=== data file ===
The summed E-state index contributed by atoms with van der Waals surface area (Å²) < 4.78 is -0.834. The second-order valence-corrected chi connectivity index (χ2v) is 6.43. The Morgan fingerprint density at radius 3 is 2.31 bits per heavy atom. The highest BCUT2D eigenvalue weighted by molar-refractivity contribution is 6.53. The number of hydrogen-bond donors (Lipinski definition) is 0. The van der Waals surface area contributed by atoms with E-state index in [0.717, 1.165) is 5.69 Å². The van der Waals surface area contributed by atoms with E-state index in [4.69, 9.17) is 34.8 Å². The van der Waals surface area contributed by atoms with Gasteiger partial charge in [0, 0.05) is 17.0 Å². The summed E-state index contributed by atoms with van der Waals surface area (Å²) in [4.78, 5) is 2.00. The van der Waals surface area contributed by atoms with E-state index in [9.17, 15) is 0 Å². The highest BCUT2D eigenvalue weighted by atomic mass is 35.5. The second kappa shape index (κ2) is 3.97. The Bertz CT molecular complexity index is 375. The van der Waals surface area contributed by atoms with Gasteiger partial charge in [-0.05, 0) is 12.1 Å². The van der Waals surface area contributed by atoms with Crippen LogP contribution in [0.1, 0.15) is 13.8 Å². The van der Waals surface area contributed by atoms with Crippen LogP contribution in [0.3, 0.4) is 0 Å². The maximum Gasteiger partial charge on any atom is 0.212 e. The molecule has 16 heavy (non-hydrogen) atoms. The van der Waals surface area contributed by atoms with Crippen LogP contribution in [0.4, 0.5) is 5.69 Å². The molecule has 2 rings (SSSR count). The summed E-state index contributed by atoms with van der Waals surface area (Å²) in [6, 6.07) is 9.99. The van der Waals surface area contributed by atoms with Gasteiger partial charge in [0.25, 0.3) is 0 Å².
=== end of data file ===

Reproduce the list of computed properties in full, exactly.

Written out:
The summed E-state index contributed by atoms with van der Waals surface area (Å²) < 4.78 is -0.834. The second-order valence-corrected chi connectivity index (χ2v) is 6.43. The Morgan fingerprint density at radius 3 is 2.31 bits per heavy atom. The highest BCUT2D eigenvalue weighted by molar-refractivity contribution is 6.53. The number of hydrogen-bond donors (Lipinski definition) is 0. The van der Waals surface area contributed by atoms with E-state index in [0.717, 1.165) is 5.69 Å². The van der Waals surface area contributed by atoms with E-state index in [4.69, 9.17) is 34.8 Å². The van der Waals surface area contributed by atoms with Gasteiger partial charge in [0, 0.05) is 17.0 Å². The summed E-state index contributed by atoms with van der Waals surface area (Å²) in [4.78, 5) is 2.00. The van der Waals surface area contributed by atoms with E-state index in [9.17, 15) is 0 Å². The highest BCUT2D eigenvalue weighted by atomic mass is 35.5. The second kappa shape index (κ2) is 3.97. The Bertz CT molecular complexity index is 375. The van der Waals surface area contributed by atoms with Gasteiger partial charge in [-0.05, 0) is 12.1 Å². The van der Waals surface area contributed by atoms with Crippen LogP contribution in [0.1, 0.15) is 13.8 Å². The van der Waals surface area contributed by atoms with Crippen LogP contribution in [0.3, 0.4) is 0 Å². The maximum Gasteiger partial charge on any atom is 0.212 e. The molecule has 16 heavy (non-hydrogen) atoms. The van der Waals surface area contributed by atoms with Crippen LogP contribution in [0.4, 0.5) is 5.69 Å². The molecule has 2 rings (SSSR count). The summed E-state index contributed by atoms with van der Waals surface area (Å²) in [6, 6.07) is 9.99. The van der Waals surface area contributed by atoms with Gasteiger partial charge in [0.25, 0.3) is 0 Å².